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who was first very reluctant, knowing that it would be fatal to her; but, at last yielding to her importunity, he discovered his divine majesty, and she was consumed by his presence. Ovid. Metam. 1. iii. fab. iv. 5.*

Similar to the account of Moses, when receiving the law, being forty days and nights with the Lord in mount Sinai, (Exod. xxxv. 28), is the tradition mentioned in the books of the Parsees, and also by several ancient writers, that Zoroaster received, for some years together, the instructions of Ormuzd in a mountain. From the familiar converse which Moses had with God, it is probable the heathen invented the similar accounts of their Zamolxis, who pretended to receive his laws from Vesta and Minos, and Lycurgus, who is said to have received his from Jupiter and Apollo, and several others mentioned by Diodorus Siculus, (1. i.) who adds, that Moses had his from the God Jao, as he pronounces Jehovah.*

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What the Cherubim were we cannot determine. Some, observing that the verb, kerav, in Syriac, sometimes means to resemble, make like, conceive the noun, keroov, signifies no more than an image, figure, or representation of any thing. Josephus (Ant. 1. iii. c. 6. § 5), says, they were flying animals, like none of those which are seen by man, but such as Moses saw about the throne of God. In another place (Ant. 1. vii. c. 3. § 3.) he says, As for the cherubim, nobody can tell or conceive what they were like.' These symbolical figures, according to the description of them by Ezekiel, (ch. 1. 10; 10. 14.) were creatures with four heads and one body; and the animals of which these forms consisted were the noblest of their kind; the lion, among the wild beasts; the bull, among the tame ones; the eagle, among the birds; and man, at the head of all; so that they might be, says Dr. Priestley, the representatives of all nature. Hence some have conceived them to be somewhat of the shape of flying oxen ; and it is alleged in favour of this opinion, that the far more common meaning of the verb 2, kerav, in Chaldee, Syriac, and Arabic, being to plough, the natural meaning of 2, keroov, is a creature used in ploughing, (Bochart, Hieroz. P. 1. l. ii. c. 38.) This seems to have been the ancient opinion which tradition had handed down, concerning the shape of the cherubim with the flaming sword, that guarded the tree of life. (Gen. iii. 24.) Ovid's fable concerning Jason's golden fleece being guarded by brazen-footed bulls, breathing out fire, was perhaps derived from it.†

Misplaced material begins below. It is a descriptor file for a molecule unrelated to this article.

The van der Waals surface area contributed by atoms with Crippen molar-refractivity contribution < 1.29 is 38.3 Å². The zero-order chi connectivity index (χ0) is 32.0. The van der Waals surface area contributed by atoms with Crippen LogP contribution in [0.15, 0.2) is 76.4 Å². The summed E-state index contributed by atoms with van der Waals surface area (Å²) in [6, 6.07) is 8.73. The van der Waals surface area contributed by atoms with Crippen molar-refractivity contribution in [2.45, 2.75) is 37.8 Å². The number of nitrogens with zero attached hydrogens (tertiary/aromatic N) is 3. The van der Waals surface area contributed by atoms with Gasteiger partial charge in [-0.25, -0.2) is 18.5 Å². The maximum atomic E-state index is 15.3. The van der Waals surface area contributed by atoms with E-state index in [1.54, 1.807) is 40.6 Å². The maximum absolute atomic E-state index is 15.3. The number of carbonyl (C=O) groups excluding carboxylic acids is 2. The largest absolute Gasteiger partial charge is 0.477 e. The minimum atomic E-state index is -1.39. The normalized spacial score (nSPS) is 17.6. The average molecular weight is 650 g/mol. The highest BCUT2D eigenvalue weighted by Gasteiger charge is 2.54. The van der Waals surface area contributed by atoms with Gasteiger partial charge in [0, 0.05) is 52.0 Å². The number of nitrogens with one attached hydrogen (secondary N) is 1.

10. Finally, by imitations of the Mosaic institutions, &c.; such as

The ark of the covenant. TM, aron, which denotes a chest or coffer, in general; but is applied particularly to the chest or ark, in which the testimony or two tables of the covenant were laid up; on the top of which was the propitiatory or mercy-seat; and at the end of which were the cherubim of gold, between whom the visible sign of the appearance of God appeared

* Comprehensive Bible, Note in loco.

+ Idem, Note on Exod. 36. 8.